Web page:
It isn’t always about the money. Sometimes, a project is worth doing just for the fun of it.
Such a project came my way recently when my colleagues decided to form a ball hockey team. They registered, paid up, and were ready to rock and roll in the Niagara region Ball Hockey D league. A mixed group of seasoned ice hockey guys and total novices, they had never played together before as a team. Without skates. Shoot, some had never played before, period. In hindsight, this was never likely to end well.
Anyhow, the Quickservice Predators (for such was the team name they chose) were playing their first season. And I thought they could use a morale boost, to kick start their inaugural season.
So I recreated the sabre-tooth tiger used by the Nashville Predators (they really wanted that), redrawing it by hand and adding some orange splashes to personalize it. After choosing the team colours, I then designed shoulder patches. Added player numbers. Company name. Stripes. It was a short hop to send the final design to a local apparel company and have them make up team jerseys. They really looked like professionals. And that, I thought, would be enough for this personal project. But I wasn’t finished. I wanted to go to the next level.
This is a hockey team, I thought. And what, I went on to think, says Hockey louder than player cards? Collectables. Something to show your grandchildren. So I made those as well.
Turning out to a couple of games, I took a lot of photos of the team in action. I imported these into Adobe Lightroom and developed them, grouping by player. I cherry picked my favourite image for each player, then exported those into a ‘Finals’ folder.
In Adobe Illustrator, I created a single artboard which included the team logos and player name, plus some visual elements for appeal. I duplicated this artboard, making one for each player. Then I imported the photos from the Finals folder I just created. That gave me my rookie cards for this season. Save. This is my library, and source for anything else I may make later. Top Tip: Never throw away what you can use again.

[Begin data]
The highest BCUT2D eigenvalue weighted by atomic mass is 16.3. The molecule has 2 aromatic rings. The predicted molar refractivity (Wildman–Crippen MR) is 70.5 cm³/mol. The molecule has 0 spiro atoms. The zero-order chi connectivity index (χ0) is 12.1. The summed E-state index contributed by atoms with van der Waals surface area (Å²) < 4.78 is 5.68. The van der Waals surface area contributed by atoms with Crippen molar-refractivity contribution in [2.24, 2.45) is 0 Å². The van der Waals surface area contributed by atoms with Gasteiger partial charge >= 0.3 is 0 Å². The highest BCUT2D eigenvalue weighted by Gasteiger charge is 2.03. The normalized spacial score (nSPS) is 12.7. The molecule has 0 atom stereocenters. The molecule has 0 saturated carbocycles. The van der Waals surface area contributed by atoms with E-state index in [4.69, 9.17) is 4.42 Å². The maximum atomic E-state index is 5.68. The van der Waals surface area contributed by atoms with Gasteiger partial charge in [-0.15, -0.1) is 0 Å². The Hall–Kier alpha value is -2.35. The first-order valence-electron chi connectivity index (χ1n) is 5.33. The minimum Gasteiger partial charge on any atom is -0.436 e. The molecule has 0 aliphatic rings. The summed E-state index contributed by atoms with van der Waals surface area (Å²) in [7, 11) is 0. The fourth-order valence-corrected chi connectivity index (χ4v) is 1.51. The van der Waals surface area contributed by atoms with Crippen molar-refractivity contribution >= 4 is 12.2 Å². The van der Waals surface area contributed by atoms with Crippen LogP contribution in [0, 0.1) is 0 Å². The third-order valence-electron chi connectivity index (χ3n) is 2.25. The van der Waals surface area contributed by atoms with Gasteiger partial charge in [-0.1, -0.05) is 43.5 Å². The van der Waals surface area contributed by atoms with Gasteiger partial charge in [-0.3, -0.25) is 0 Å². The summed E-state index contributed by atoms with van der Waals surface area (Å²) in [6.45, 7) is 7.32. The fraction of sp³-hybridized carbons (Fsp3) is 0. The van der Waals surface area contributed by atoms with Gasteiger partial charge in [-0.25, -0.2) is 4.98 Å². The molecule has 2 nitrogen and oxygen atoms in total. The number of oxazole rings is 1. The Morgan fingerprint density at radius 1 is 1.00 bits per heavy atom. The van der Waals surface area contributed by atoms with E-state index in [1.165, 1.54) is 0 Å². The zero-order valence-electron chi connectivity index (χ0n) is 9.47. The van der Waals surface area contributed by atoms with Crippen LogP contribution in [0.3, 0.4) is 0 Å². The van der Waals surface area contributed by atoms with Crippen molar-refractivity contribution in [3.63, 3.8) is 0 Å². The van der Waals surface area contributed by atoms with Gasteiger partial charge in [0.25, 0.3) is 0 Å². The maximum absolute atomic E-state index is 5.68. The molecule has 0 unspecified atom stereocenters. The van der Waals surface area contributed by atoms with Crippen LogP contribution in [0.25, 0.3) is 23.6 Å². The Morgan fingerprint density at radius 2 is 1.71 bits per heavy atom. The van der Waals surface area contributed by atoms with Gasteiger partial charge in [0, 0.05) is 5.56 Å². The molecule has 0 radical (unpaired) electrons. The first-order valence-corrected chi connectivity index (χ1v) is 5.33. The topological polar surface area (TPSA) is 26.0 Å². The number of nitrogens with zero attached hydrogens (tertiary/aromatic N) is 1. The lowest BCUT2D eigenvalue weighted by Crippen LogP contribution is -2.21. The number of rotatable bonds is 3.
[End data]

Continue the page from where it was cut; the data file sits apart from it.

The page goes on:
From these Illustrator artboards I exported each player card as a high res image. The team had their cards.
But I still wasn’t done. Time to step in to Adobe Photoshop.
Using an image taken from my personal stock library (you can never have too many textures) as a base layer, I tossed these rookie cards onto a wooden table, and juggled them to get a look I was happy with. This is the look I emailed to the players, along with their individual rookie cards.
Their responses were very satisfying. I won’t share the details. Some were very personal. It is enough to say that I was extremely happy that I had made the effort to do this. I thank them for their feedback. Team, it really was my pleasure. And I had a lot of fun doing it.
But I still wasn’t finished.
This project looks so good it should be on Hockey Night In Canada, I thought.
Since I created the logo from the ground up as vector paths, it was a simple matter to turn the component parts into 3D elements in Photoshop. I added textures and materials. Lighting. Background. And created this.
Being 3D, I can drop this seamlessly into any image and make it part of the original photo. By adjusting the lighting to match an image, it’s entirely undetectable. No problem at all. There is something immensely satisfying about being able to put the sun where you want it.
This integration is something I have been developing for some time. I really like the flexibility this workflow provides, and personal projects like this are perfect opportunities to play.
At a later date I may even animate this into a spinning shield such as those seen on sports shows when team stats are shown. Hockey Night in Canada style. Again, just for fun. If it turns out the way I imagine it, it will be pretty amazing.
These are things only possible in 3D. You can’t spin a flat image.
All this started as a personal project. Not for fame, or fortune, or even profit. For my friends and work colleagues. All I get from this is the joy of doing it, and the gratitude of this novice ball hockey team in their first season.
And you know what? I’m fine with that. I really am.
Now, I’m finished.